Patterned Cellulose Nanocrystal Aerogel Films with Tunable Dimensions and Morphologies as Ultra-Porous Scaffolds for Cell Culture

Tyler Or, Sokunthearath Saem, Aurore Esteve, Daniel A. Osorio, Kevin J. De France, Jaana Vapaavuori, Todd Hoare, Aline Cerf, Emily D. Cranston, Jose M. Moran-Mirabal*

*Corresponding author for this work

Research output: Contribution to journalArticleScientificpeer-review

8 Citations (Scopus)


Aerogel films are interesting as coatings due to their unique properties including high surface area, sorption capacity and insulating properties. To date, silica-based aerogel films have been most widely explored due to their ultrahigh surface areas and well-known chemistry. However, the fragile nature of silica aerogels coupled with the limited control over film thickness and dimensions when using traditional deposition techniques limits their use in applications requiring films with good mechanical stability (e.g., in flexible devices). To address these challenges, we present a pressure-aided freeze casting method to pattern, on a variety of substrates (e.g., glass or flexible polyethylene terephthalate), mechanically robust aerogel films composed of covalently cross-linked cellulose nanocrystals (CNCs) with controlled dimensions and internal morphology. To accomplish this, a film of the desired aerogel thickness was deposited on the substrate and a mold with the specific shape for the aerogel was fabricated by xurography (>1 mm lateral dimensions, 7-85 μm thickness) or photolithography (2-500 μm lateral dimensions, 3 μm thickness). An aqueous gel of reactive CNCs or CNCs with poly(oligoethylene-glycol-methacrylate) was drop cast onto the substrate, and pressure was applied so that the gel adopted the mold shape. The gel was subsequently frozen and lyophilized, and the mold was lifted off the substrate, leaving behind patterned porous aerogel films, which were first explored as cell culture scaffolds. Human prostate cancer cells strongly adhered to the aerogels, where individual cells could be isolated on small aerogel arrays while cell clusters were obtained on larger arrays. This system has potential applications in studying single-cell phenotype and developing miniaturized cell-based assays. The simplicity of this freeze casting and lift-off patterning technique makes it attractive for the fabrication of cellulose-nanocrystal-based aerogels with a variety of compositions for applications requiring materials with high surface area, low density, and good mechanical stability.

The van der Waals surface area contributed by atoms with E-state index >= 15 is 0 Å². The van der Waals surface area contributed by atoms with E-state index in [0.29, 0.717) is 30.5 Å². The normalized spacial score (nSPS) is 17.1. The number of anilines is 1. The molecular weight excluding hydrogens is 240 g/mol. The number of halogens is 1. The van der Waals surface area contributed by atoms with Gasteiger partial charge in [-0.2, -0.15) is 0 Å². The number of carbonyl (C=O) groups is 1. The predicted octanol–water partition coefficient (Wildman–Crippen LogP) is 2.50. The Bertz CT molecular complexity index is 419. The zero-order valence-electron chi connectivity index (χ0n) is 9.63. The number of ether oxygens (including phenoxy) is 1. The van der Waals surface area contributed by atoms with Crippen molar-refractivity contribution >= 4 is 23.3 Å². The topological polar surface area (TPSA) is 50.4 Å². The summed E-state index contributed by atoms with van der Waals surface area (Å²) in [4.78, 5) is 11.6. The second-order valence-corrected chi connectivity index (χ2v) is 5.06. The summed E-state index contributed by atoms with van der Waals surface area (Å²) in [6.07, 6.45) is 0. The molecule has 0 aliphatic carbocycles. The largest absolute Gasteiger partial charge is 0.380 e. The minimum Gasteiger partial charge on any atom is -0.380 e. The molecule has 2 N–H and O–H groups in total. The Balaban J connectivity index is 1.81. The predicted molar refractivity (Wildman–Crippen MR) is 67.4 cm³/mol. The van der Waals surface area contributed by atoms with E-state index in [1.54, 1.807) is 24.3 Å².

Original languageEnglish
Pages (from-to)4169-4179
JournalACS Applied Nano Materials
Publication statusPublished - 1 Jan 2019
MoE publication typeA1 Journal article-refereed


  • cell scaffold
  • CNC
  • flexible
  • freeze casting
  • hierarchically porous
  • micropatterning
  • microporous materials

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